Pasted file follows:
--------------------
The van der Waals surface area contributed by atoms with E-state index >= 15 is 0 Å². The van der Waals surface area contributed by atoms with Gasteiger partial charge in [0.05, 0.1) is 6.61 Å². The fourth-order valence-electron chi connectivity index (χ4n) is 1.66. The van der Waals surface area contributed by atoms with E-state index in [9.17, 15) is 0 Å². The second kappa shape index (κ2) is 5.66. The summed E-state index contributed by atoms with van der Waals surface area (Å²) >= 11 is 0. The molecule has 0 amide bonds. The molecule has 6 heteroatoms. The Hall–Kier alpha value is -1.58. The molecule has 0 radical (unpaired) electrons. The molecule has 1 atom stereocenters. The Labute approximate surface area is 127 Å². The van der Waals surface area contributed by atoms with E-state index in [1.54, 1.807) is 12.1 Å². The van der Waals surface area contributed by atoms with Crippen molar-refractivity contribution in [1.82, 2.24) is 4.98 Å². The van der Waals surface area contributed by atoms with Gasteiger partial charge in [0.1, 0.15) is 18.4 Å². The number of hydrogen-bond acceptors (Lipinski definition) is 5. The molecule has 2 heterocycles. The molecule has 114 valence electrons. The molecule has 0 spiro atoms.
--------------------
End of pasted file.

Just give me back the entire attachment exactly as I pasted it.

The van der Waals surface area contributed by atoms with E-state index >= 15 is 0 Å². The van der Waals surface area contributed by atoms with Gasteiger partial charge in [0.05, 0.1) is 6.61 Å². The fourth-order valence-electron chi connectivity index (χ4n) is 1.66. The van der Waals surface area contributed by atoms with E-state index in [9.17, 15) is 0 Å². The second kappa shape index (κ2) is 5.66. The summed E-state index contributed by atoms with van der Waals surface area (Å²) >= 11 is 0. The molecule has 0 amide bonds. The molecule has 6 heteroatoms. The Hall–Kier alpha value is -1.58. The molecule has 0 radical (unpaired) electrons. The molecule has 1 atom stereocenters. The Labute approximate surface area is 127 Å². The van der Waals surface area contributed by atoms with E-state index in [1.54, 1.807) is 12.1 Å². The van der Waals surface area contributed by atoms with Crippen molar-refractivity contribution in [1.82, 2.24) is 4.98 Å². The van der Waals surface area contributed by atoms with Gasteiger partial charge in [0.1, 0.15) is 18.4 Å². The number of hydrogen-bond acceptors (Lipinski definition) is 5. The molecule has 2 heterocycles. The molecule has 114 valence electrons. The molecule has 0 spiro atoms.